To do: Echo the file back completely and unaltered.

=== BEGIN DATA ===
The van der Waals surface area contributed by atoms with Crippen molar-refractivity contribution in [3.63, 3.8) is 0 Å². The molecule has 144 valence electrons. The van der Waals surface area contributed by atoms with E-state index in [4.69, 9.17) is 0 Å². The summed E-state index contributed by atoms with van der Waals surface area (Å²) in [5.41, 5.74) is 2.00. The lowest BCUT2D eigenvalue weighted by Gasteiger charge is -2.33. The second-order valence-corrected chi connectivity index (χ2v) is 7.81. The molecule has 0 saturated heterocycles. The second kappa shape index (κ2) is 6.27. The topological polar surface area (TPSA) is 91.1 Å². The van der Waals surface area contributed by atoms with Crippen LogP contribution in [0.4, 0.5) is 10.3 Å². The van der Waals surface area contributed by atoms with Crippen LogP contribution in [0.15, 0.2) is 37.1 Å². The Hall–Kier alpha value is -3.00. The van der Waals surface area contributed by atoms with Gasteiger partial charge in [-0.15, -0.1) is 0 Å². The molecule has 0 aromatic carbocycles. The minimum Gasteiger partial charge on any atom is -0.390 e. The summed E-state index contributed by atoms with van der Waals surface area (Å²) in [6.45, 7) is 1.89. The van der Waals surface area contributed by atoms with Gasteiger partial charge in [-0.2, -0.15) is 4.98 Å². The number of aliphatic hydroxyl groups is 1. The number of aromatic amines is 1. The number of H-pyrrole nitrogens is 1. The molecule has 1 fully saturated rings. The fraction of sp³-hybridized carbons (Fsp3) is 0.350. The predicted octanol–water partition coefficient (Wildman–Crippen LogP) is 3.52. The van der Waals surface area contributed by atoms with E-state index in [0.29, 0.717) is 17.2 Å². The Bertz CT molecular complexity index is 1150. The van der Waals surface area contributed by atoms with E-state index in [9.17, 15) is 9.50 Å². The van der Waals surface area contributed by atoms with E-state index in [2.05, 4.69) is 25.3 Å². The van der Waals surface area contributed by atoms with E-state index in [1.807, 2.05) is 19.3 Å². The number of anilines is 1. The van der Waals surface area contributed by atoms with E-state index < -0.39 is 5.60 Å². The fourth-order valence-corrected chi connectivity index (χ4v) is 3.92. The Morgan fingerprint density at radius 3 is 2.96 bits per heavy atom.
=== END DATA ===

The van der Waals surface area contributed by atoms with Crippen molar-refractivity contribution in [3.63, 3.8) is 0 Å². The molecule has 144 valence electrons. The van der Waals surface area contributed by atoms with E-state index in [4.69, 9.17) is 0 Å². The summed E-state index contributed by atoms with van der Waals surface area (Å²) in [5.41, 5.74) is 2.00. The lowest BCUT2D eigenvalue weighted by Gasteiger charge is -2.33. The second-order valence-corrected chi connectivity index (χ2v) is 7.81. The molecule has 0 saturated heterocycles. The second kappa shape index (κ2) is 6.27. The topological polar surface area (TPSA) is 91.1 Å². The van der Waals surface area contributed by atoms with Crippen LogP contribution in [0.4, 0.5) is 10.3 Å². The van der Waals surface area contributed by atoms with Crippen LogP contribution in [0.15, 0.2) is 37.1 Å². The Hall–Kier alpha value is -3.00. The van der Waals surface area contributed by atoms with Gasteiger partial charge in [-0.15, -0.1) is 0 Å². The molecule has 0 aromatic carbocycles. The minimum Gasteiger partial charge on any atom is -0.390 e. The summed E-state index contributed by atoms with van der Waals surface area (Å²) in [6.45, 7) is 1.89. The van der Waals surface area contributed by atoms with Gasteiger partial charge in [-0.2, -0.15) is 4.98 Å². The number of aliphatic hydroxyl groups is 1. The number of aromatic amines is 1. The number of H-pyrrole nitrogens is 1. The molecule has 1 fully saturated rings. The fraction of sp³-hybridized carbons (Fsp3) is 0.350. The predicted octanol–water partition coefficient (Wildman–Crippen LogP) is 3.52. The van der Waals surface area contributed by atoms with E-state index in [0.29, 0.717) is 17.2 Å². The Bertz CT molecular complexity index is 1150. The van der Waals surface area contributed by atoms with E-state index in [9.17, 15) is 9.50 Å². The van der Waals surface area contributed by atoms with E-state index in [2.05, 4.69) is 25.3 Å². The van der Waals surface area contributed by atoms with E-state index in [1.807, 2.05) is 19.3 Å². The number of anilines is 1. The van der Waals surface area contributed by atoms with E-state index < -0.39 is 5.60 Å². The fourth-order valence-corrected chi connectivity index (χ4v) is 3.92. The Morgan fingerprint density at radius 3 is 2.96 bits per heavy atom.